The arrest of a DFL senator accused of breaking into her stepmother's home to retrieve several of her late father's belongings has roiled the State Capitol and complicated the final weeks of the 2024 session.

Sen. Nicole Mitchell, a former meteorologist and Air Force veteran, was charged with felony first-degree burglary after her arrest in Detroit Lakes earlier this week. Here's what we know about the case.

The arrest

A Detroit Lakes woman, later revealed to be the senator's stepmother, called police to report an active burglary at her home at 4:45 a.m. Monday. Detroit Lakes police responded and found Mitchell in the basement "dressed in all black clothing and a black hat," according to charges filed the following day.

Mitchell told police as she was being detained that she had told her stepmother, "I was just trying to get a couple of my dad's things because you wouldn't talk to me anymore."

Her father, Roderick Mitchell, died last year and his estate was settled in January. He did not leave a will and a court gave his estate, valued at $172,931, to his surviving spouse.

Officers found a sliding window leading to the basement had been opened with a black backpack stuck in it. Police found two laptops, a cellphone and Nicole Mitchell's driver's license along with her Senate identification in the bag. She told officers "I know I did something bad," according to the charges.

Mitchell was charged with first-degree burglary, a felony.

Mitchell's response

The senator from Woodbury posted on Facebook Wednesday claiming she was checking on her stepmother, who Mitchell suggested had suffered a "decline due to Alzheimer's and associated paranoia."

"Unfortunately, I startled this close relative, exacerbating paranoia, and I was accused of stealing, which I absolutely deny," Mitchell wrote.

Her attorney, Bruce Ringstrom Jr., told a Star Tribune reporter that Mitchell was attempting a welfare check on her stepmother.

Mitchell's stepmother told the Associated Press that she's afraid of her stepdaughter and previously provided Mitchell with a small container of her late husband's ashes.

Consequences at the Capitol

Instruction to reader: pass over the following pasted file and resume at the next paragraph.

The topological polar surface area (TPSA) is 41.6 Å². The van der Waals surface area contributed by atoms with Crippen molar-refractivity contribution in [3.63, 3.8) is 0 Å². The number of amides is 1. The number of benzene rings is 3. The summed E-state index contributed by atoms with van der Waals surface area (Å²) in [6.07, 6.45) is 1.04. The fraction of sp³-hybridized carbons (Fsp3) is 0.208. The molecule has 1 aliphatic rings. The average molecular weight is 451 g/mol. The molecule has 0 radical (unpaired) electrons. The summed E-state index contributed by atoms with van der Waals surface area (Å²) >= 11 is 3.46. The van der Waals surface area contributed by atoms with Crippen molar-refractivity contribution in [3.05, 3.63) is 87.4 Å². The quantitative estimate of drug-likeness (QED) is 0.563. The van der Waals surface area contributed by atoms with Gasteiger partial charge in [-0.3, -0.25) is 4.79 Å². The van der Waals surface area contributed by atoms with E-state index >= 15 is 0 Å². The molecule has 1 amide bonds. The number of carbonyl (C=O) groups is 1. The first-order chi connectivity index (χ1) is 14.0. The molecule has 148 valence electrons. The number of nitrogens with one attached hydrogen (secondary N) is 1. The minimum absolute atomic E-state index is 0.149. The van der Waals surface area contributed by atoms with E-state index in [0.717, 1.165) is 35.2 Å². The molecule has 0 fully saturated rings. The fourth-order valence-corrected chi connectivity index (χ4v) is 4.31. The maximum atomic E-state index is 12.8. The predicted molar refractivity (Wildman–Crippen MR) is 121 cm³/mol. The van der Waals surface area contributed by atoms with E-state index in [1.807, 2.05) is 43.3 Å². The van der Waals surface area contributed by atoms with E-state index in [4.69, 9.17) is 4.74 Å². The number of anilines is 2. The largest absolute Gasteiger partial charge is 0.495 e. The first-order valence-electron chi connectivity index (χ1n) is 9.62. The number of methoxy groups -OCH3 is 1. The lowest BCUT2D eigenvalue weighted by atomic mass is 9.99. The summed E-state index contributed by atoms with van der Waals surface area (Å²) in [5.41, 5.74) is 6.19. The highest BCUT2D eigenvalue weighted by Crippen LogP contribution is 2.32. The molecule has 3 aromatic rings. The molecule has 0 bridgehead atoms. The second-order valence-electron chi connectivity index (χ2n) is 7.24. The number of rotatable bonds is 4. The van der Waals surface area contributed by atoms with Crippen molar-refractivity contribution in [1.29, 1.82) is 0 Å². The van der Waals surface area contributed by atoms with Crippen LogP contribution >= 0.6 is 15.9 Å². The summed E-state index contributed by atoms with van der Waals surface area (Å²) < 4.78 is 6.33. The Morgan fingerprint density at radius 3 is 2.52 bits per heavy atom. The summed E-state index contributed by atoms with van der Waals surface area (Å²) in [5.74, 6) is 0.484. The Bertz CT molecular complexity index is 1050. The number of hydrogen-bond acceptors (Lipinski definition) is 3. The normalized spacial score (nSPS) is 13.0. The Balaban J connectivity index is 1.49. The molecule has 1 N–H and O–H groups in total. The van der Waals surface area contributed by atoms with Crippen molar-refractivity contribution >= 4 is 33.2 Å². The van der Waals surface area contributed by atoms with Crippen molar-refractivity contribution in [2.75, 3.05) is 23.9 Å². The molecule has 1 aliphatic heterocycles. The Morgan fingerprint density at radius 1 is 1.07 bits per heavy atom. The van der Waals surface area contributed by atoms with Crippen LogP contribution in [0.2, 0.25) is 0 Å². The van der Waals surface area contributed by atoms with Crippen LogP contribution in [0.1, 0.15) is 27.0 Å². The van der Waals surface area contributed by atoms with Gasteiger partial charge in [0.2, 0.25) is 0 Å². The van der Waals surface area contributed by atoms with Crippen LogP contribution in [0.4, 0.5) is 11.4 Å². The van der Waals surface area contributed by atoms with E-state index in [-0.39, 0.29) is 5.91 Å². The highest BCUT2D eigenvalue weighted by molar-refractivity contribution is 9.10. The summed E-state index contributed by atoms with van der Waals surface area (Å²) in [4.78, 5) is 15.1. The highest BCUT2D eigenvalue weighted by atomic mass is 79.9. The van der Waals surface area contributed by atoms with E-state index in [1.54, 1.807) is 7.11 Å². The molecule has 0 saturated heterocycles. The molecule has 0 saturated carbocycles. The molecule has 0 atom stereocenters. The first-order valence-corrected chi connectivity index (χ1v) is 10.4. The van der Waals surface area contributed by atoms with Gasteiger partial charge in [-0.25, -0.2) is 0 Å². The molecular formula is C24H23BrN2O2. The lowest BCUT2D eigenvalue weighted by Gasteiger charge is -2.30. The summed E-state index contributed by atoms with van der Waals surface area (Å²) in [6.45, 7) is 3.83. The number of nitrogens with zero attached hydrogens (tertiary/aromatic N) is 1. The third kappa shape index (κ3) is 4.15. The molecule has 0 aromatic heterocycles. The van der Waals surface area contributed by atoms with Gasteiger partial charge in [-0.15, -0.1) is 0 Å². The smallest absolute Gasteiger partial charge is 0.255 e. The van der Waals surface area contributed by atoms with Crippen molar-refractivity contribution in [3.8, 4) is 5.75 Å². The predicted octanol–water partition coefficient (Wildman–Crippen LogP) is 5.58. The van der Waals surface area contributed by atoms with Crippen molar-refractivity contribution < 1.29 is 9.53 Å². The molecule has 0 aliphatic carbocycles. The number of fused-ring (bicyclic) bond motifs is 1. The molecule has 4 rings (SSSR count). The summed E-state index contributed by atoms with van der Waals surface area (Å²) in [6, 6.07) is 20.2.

Senate Republicans filed an ethics complaint against Mitchell Wednesday, arguing that she violated chamber rules that require members to "adhere to the highest standard of ethical conduct." GOP lawmakers accused Mitchell of posting false or misleading claims when she published her Facebook post and violating chamber rules. They contrasted the social media explanation with the statements Mitchell gave police when she was arrested.

Senate rules require the ethics subcommittee to act on a complaint within 30 days, which means the Legislature could take it up after lawmakers adjourn on May 20.

Democrats hold a one-seat majority in the Senate, which means they need Mitchell's vote to pass legislation without bipartisan support. She has appeared remotely since her arrest.

Republicans have accused Senate Democrats of holding up the process to protect their majority and have demanded Mitchell resign in the meantime. The senator's attorney said he's advised Mitchell against resigning and said he doubts Senate Majority Leader Erin Murphy will ask her to.

Gov. Tim Walz told MPR he's reserving judgment pending additional information.

What's next?

Judge Gretchen Thilmony set Mitchell's bail at $40,000 without conditions. Mitchell was allowed to leave the Becker County jail without posting cash or bond as long as she follows certain conditions. She can't leave the state for anything other than official legislative business or to visit relatives in Cass County, North Dakota.

Her next hearing is set for 3:30 p.m. on June 10.

Star Tribune staff writers Ryan Faircloth and Briana Bierschbach contributed to this story.